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Olathe to McPherson, KS

For friends and family who need to get a message to us, please send email to Reese Lukei at We are in contact with Reese about every other day and he will relay messages to us. We will not be able to read our personal email at for several more weeks.

Monday, May 26
We said good-bye to Corky and headed west from Olathe on back roads. It was overcast all day long with a fine mist in the early morning. In Kansas you quickly get into farmland when leaving a town and we traveled on mostly gravel roads. We passed through Eudora, crossed over the Kansas River and then rode into Lawrence where we crossed back over the Kansas River. In Lawrence, we stopped for a snack and a beer and rode through the campus of Kansas University. Bill replaced his back tire as it had a slight bulge and we didn't want to risk a failure en route to Colorado with few shops along the route. We camped at Clinton Lake State Park. Bill's cousin, Roger Barnes, Corky's brother, drove over from Topeka and took us out to a nice dinner.

45.9 miles, 11.0 mph, 4 hours 8 min

May 27, Tuesday
The cool weather continued and we encountered drizzle until 11 am. By the time we had made 20 miles, we were ready for a break so we stopped in an empty garage and knocked on the door of the house to ask permission to rest there. A visiting nurse and another man came out and chatted with us as we dried out a bit. Soon after we left, Vernon Berkley, (the man at the farm) met us down the road and invited us to spend the night at his house. We regretfully had to decline because we had too many miles we needed to make. 45 minutes down the road, there was Vernon again saying he was giving us a second chance. Again, we declined, as we had planned to make it to Burlingame for the night. Then another hour down the road we stopped at a restaurant for some chocolate milk and pinball. As we walked out, who should walk in but Vernon. By now, he had plans for us to leave our bikes with friends in Burlingame, and drive us back to his home. This time we accepted and spent the night with Vernon and his wife, Shirley, in a warm house with a hot shower. We had heard of the hospitality of the people in Kansas and now we are living it. Terrific!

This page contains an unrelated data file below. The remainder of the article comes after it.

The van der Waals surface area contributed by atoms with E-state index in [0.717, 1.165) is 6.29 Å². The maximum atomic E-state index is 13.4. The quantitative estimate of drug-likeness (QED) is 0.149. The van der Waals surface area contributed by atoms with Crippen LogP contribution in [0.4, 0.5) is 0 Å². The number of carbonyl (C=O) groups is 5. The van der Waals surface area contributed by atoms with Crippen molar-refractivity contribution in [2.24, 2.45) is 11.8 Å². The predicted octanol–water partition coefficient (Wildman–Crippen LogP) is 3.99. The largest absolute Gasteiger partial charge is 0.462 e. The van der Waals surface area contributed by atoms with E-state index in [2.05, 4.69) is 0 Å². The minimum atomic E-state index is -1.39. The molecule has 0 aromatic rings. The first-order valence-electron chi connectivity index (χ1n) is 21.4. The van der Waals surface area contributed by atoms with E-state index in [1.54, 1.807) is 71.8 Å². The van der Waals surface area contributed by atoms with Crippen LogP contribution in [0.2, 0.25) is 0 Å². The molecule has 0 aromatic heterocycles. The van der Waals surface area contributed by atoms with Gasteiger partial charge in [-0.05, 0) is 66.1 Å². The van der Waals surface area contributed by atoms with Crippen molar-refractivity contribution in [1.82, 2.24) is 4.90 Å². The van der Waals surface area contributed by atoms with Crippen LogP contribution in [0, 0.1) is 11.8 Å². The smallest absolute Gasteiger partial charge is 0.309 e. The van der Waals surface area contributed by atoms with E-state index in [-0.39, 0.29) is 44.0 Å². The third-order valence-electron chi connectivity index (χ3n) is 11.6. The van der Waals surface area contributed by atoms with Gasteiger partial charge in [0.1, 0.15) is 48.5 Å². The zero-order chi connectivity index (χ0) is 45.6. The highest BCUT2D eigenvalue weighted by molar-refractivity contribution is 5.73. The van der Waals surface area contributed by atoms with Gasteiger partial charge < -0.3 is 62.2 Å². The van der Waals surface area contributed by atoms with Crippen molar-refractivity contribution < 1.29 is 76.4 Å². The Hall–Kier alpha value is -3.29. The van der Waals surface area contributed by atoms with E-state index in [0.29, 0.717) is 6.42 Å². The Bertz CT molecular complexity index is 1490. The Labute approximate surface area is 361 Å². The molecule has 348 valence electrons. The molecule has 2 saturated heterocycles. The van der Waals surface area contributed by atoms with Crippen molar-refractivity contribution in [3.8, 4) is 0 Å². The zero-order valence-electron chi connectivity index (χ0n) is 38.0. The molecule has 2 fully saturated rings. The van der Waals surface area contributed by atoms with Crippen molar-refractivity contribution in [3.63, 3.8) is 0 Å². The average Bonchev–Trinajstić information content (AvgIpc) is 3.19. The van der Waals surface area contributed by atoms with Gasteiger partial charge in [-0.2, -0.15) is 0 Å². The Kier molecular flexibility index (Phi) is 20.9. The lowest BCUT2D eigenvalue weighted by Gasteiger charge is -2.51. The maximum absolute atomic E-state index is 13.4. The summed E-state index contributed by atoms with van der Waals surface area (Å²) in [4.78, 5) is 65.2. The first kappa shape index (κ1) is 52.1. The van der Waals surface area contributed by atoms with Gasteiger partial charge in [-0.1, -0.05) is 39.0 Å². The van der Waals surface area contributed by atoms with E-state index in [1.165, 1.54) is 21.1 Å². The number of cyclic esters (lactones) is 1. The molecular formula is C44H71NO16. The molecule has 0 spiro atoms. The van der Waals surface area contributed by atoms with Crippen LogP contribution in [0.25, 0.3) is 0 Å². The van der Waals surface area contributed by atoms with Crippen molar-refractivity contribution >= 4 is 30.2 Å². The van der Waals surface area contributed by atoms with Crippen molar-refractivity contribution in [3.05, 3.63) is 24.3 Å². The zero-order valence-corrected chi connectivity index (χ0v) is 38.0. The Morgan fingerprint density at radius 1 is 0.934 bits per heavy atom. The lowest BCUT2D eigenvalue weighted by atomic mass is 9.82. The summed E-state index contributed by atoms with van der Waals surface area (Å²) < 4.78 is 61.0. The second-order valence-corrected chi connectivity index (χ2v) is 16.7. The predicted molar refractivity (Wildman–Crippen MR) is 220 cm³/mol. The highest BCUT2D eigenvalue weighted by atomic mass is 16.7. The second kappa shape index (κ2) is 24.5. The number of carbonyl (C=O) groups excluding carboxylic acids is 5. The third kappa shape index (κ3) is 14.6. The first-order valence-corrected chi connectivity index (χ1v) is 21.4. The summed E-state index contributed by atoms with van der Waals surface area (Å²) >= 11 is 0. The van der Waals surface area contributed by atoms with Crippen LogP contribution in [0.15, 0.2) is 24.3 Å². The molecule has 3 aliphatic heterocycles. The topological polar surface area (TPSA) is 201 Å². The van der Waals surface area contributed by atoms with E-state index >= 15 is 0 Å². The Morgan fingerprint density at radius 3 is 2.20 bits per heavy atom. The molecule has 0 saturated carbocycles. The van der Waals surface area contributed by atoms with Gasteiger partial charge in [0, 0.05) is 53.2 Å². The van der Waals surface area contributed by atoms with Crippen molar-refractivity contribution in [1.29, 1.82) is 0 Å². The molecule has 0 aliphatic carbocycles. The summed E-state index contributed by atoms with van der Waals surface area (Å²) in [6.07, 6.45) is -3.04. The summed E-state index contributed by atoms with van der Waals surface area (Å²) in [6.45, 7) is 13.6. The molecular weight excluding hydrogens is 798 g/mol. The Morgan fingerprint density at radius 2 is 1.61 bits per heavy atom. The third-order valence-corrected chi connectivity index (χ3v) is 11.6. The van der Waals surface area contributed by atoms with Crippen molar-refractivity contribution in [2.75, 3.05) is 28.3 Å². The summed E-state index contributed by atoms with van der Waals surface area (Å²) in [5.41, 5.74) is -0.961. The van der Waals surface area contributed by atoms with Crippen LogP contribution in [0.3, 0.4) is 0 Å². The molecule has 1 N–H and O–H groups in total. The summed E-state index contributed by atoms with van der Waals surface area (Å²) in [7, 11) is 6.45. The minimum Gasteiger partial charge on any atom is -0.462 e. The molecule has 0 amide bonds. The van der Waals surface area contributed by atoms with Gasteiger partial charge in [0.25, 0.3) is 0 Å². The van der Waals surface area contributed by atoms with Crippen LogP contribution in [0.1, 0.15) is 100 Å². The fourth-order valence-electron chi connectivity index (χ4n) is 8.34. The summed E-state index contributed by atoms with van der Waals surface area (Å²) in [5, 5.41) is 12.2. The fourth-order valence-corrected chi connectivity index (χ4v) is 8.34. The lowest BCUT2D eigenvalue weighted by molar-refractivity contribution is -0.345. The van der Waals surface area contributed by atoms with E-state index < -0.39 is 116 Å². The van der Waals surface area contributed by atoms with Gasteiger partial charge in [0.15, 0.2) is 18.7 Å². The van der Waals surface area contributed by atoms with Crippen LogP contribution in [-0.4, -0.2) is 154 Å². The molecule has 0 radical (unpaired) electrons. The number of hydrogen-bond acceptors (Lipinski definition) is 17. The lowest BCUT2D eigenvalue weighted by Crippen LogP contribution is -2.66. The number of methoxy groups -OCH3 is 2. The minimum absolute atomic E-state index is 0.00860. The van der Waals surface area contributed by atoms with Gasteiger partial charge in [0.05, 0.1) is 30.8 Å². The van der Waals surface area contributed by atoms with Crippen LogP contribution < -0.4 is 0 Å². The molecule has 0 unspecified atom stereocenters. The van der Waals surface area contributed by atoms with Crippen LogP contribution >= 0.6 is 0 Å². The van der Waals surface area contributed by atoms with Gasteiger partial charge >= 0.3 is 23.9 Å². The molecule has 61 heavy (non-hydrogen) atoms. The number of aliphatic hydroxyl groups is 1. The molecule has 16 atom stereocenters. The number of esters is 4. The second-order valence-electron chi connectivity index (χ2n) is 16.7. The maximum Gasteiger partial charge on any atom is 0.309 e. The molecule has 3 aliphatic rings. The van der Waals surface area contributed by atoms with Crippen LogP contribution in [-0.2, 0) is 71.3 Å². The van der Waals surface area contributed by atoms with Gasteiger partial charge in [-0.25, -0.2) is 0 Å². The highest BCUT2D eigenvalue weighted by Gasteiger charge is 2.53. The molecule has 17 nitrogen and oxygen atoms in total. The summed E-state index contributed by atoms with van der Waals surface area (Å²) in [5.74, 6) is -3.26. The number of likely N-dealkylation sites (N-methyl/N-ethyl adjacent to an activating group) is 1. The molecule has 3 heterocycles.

45.1 miles, 12.3 mph, 3 hours 38 min

May 28, Wednesday
Vernon fixed us a nice breakfast of bacon, flapjacks, and homemade syrup. We knew we were in Kansas when he served flapjacks instead of pancakes! As we left Vernon & Shirley's place in Carbondale, it was still raining. By the time we got on our bikes at Burlingame, some 12 miles away, it had quit raining. Today was physically tough even though it was a short mileage day. We followed the route of the Santa Fe Trail on gravel roads and saw many places where wagon ruts were visible. At the old community of Wilmington, we saw a falling down old stone schoolhouse built in 1870. Our route today was spectacular as we traversed the Flint Hills. As far as our eyes could see were green hills and pastures with no signs of farms or houses anywhere. This was not the flat Kansas our well-wishing friends had told us about. It was not flat and the gravel roads in combination with the stiff northwest winds made for slow going. By the time we reached Council Grove, the terrain started to level out a bit, but the winds were probably the worst we had seen since our second day on the ADT in Maryland. Council Grove is a neat historic town where a treaty was signed in 1825 giving the Santa Fe Trail the right of passage over Indian lands forever. This probably turned out to be a bad deal for the Indians! We saw the second Madonna of the Trail monument (the first was in Lexington, Missouri), stayed at the Cottage House Motel, and ate dinner at the Hayes House, the oldest continuously operated restaurant west of the Mississippi.